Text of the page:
Pestilus is a monstrous support hero who looks like he wandered out of a Dungeons & Dragons Monster Manual. His basic attack attaches moths to both enemies and allies, letting him heal and harm over time. He can throw a giant queen moth to heal allies in an area as well as hurl a ball of spiders to panic enemies. Instead of a leap or dodge he infests other heroes, literally jumping into their bodies to bestow buffs or debuffs, but more importantly making me untargetable for the duration. It's a useful ability to have in a big teamfight.
Battlerite knows all about big teamfights. Regardless of any given MOBA’s peculiarities, they all come down to a series of dust-ups. These carefully coordinated battles are often the determining factor in a match, and they're a significant part of what makes MOBAs compelling as a spectator sport.
The appropriately named Stunlock Studios have taken those big moments of a typical 30-60 minute match and transformed them into a 10-minute single-elimination arena brawl of pure adrenaline-pumping chaos. It’s tense, challenging, enjoyable, and free-to-play.
As of its launch out of Early Access Battlerite offers 22 heroes, putting it at the low-end of the MOBA scale in terms of character count. Heroes come in only three different class styles: melee, ranged, and support. As is custom for free-to-play MOBAs, a rotation of heroes are available to play in 2v2 or 3v3 PvP modes. There’s also the option of battling cooperatively against the AI, though the AI is horrendously bad compared to the average (or even below average) human opponent.
After the 5-10 seconds it takes to queue up a match, I’m dropped into a small starting area with some training dummies, where my allies and I test fire our colorful attacks, leaping jumps, and defensive shields. With only two or three players per side instead of the usual five-on-five action I was expecting an easy, casual experience. But instead I was battered against walls, thrown up into the air, deftly counterattacked, and embarrassingly obliterated.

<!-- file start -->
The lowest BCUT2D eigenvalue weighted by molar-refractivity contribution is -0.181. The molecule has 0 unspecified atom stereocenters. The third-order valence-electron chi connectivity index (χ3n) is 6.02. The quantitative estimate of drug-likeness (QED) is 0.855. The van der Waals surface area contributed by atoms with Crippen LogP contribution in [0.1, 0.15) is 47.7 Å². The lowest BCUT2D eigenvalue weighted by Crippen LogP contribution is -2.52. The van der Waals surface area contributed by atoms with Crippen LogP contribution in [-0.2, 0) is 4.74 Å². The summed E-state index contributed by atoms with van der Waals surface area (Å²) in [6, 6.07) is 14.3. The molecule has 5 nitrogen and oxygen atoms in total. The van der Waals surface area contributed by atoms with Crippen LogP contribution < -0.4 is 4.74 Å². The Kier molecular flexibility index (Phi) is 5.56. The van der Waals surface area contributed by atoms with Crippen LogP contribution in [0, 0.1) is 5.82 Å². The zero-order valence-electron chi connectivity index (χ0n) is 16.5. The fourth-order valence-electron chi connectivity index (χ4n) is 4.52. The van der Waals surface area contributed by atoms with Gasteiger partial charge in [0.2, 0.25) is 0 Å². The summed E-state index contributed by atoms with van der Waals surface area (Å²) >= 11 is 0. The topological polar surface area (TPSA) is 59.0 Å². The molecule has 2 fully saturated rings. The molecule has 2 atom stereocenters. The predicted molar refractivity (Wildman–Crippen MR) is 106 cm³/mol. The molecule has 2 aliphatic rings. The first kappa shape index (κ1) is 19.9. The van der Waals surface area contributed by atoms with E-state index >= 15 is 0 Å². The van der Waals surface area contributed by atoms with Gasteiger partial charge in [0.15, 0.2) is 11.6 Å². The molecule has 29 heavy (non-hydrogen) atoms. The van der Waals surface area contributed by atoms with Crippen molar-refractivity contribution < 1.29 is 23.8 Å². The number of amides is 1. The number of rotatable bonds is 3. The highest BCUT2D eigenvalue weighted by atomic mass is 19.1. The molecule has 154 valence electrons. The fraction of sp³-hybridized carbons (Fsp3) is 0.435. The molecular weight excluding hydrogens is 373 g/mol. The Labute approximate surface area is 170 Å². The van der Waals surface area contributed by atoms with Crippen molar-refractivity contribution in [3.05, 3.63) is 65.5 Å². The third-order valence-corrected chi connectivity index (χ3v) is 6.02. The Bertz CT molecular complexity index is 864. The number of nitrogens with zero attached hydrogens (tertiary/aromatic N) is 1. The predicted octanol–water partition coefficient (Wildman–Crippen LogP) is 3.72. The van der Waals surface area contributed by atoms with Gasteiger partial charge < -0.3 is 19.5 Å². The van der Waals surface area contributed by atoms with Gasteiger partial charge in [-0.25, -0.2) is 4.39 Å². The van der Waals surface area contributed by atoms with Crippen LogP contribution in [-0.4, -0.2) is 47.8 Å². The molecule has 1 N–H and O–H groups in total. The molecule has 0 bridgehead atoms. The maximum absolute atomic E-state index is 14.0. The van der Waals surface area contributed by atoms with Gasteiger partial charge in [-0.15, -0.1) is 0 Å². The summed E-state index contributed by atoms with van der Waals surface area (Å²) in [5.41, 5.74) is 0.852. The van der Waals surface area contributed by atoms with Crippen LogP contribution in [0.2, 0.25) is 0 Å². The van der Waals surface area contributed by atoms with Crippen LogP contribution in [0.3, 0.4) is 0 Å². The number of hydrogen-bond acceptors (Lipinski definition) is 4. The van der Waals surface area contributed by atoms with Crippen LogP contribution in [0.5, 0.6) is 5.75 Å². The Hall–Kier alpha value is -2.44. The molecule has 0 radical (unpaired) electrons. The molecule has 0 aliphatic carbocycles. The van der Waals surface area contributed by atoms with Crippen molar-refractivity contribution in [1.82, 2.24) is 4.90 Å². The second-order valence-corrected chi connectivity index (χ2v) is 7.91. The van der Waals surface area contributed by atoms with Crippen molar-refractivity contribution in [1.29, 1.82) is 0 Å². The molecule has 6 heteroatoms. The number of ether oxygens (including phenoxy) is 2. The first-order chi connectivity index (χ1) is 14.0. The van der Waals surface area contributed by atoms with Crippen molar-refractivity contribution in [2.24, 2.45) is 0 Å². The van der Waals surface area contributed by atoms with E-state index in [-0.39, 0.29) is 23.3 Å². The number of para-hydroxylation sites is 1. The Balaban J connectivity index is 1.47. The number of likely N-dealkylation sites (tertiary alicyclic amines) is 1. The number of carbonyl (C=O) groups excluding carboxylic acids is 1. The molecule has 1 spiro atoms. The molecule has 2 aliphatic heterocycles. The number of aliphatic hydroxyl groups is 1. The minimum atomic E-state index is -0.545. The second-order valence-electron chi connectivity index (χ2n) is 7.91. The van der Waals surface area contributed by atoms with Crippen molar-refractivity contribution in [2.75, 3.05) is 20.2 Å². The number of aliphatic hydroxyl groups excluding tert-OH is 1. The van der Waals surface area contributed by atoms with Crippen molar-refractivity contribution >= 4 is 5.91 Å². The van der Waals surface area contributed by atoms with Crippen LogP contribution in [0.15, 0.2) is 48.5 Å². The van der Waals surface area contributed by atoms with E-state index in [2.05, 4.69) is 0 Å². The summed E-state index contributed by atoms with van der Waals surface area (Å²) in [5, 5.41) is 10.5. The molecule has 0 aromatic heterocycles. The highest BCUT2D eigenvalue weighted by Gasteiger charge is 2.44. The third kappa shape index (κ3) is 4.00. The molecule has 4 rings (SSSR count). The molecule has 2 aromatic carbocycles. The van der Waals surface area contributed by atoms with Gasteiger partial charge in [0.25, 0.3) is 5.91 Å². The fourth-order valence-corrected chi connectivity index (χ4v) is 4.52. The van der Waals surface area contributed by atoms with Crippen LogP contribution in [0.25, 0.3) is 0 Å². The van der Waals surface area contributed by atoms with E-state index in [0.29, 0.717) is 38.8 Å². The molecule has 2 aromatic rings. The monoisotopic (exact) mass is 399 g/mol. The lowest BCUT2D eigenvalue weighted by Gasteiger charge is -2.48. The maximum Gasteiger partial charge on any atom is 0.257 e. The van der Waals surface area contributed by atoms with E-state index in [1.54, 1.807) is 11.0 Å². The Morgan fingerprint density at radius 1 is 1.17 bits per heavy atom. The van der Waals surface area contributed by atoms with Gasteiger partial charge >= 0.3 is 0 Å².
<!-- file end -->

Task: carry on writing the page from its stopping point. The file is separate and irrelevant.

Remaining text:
Each hero has a staggering six abilities to master, including an Ultimate ability. Abilities and attacks vary wildly between heroes, but most possess some kind of dodging, leaping, or stealthing as well as shielding, countering, and long-ranged attacks. This makes the heroes in Battlerite much more well-rounded and complex than in the average MOBA. Shorter rounds and ease of matchmaking make it more palatable but some of the genre’s intimidating barrier to entry is still here.
Battlerite’s loot boxes are lifted almost exactly from Overwatch in their content and visuals, right down to how loot comes flying out of the chest. Heroes, skins, poses, and weapon styles can all be found inside silver and gold chests. Heroes and chests can be purchased with gold earned from playing games and completing daily quests, while tokens found in chests are used to purchase cosmetic items. Alternatively you can pay $US30 to unlock all the heroes.